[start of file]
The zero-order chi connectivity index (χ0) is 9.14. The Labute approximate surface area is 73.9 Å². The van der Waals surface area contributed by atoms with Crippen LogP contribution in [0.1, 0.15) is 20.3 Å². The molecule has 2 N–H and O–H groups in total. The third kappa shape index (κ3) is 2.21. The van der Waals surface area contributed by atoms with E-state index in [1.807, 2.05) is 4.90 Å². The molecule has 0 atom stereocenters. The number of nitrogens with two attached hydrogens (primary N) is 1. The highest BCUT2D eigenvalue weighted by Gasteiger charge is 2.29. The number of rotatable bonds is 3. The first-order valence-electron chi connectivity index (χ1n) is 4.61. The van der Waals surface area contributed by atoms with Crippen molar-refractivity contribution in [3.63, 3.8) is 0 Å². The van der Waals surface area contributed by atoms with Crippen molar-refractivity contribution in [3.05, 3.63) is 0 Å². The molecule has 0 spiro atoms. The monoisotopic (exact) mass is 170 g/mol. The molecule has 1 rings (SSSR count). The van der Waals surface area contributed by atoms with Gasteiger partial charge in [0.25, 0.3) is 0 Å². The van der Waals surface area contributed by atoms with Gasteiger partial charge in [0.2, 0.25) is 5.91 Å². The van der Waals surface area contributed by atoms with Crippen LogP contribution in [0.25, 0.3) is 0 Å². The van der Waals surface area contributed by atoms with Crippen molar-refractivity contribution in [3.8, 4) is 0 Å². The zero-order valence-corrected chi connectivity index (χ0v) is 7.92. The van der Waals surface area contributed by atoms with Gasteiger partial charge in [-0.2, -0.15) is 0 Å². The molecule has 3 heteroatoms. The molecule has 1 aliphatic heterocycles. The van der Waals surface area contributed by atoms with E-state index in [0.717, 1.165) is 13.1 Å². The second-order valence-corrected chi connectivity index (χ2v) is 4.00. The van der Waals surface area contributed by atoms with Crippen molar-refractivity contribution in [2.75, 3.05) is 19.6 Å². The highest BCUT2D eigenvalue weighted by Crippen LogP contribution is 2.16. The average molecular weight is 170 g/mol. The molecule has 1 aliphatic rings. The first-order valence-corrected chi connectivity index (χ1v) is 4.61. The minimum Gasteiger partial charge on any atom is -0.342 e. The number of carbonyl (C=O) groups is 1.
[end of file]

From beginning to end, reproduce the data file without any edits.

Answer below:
The zero-order chi connectivity index (χ0) is 9.14. The Labute approximate surface area is 73.9 Å². The van der Waals surface area contributed by atoms with Crippen LogP contribution in [0.1, 0.15) is 20.3 Å². The molecule has 2 N–H and O–H groups in total. The third kappa shape index (κ3) is 2.21. The van der Waals surface area contributed by atoms with E-state index in [1.807, 2.05) is 4.90 Å². The molecule has 0 atom stereocenters. The number of nitrogens with two attached hydrogens (primary N) is 1. The highest BCUT2D eigenvalue weighted by Gasteiger charge is 2.29. The number of rotatable bonds is 3. The first-order valence-electron chi connectivity index (χ1n) is 4.61. The van der Waals surface area contributed by atoms with Crippen molar-refractivity contribution in [3.63, 3.8) is 0 Å². The van der Waals surface area contributed by atoms with Crippen molar-refractivity contribution in [3.05, 3.63) is 0 Å². The molecule has 0 spiro atoms. The monoisotopic (exact) mass is 170 g/mol. The molecule has 1 rings (SSSR count). The van der Waals surface area contributed by atoms with Gasteiger partial charge in [0.25, 0.3) is 0 Å². The van der Waals surface area contributed by atoms with Gasteiger partial charge in [0.2, 0.25) is 5.91 Å². The van der Waals surface area contributed by atoms with Crippen LogP contribution in [0.25, 0.3) is 0 Å². The van der Waals surface area contributed by atoms with Crippen molar-refractivity contribution in [3.8, 4) is 0 Å². The zero-order valence-corrected chi connectivity index (χ0v) is 7.92. The van der Waals surface area contributed by atoms with Gasteiger partial charge in [-0.2, -0.15) is 0 Å². The molecule has 3 heteroatoms. The molecule has 1 aliphatic heterocycles. The van der Waals surface area contributed by atoms with E-state index in [0.717, 1.165) is 13.1 Å². The second-order valence-corrected chi connectivity index (χ2v) is 4.00. The van der Waals surface area contributed by atoms with Crippen molar-refractivity contribution in [2.75, 3.05) is 19.6 Å². The highest BCUT2D eigenvalue weighted by Crippen LogP contribution is 2.16. The average molecular weight is 170 g/mol. The molecule has 1 aliphatic rings. The first-order valence-corrected chi connectivity index (χ1v) is 4.61. The minimum Gasteiger partial charge on any atom is -0.342 e. The number of carbonyl (C=O) groups is 1.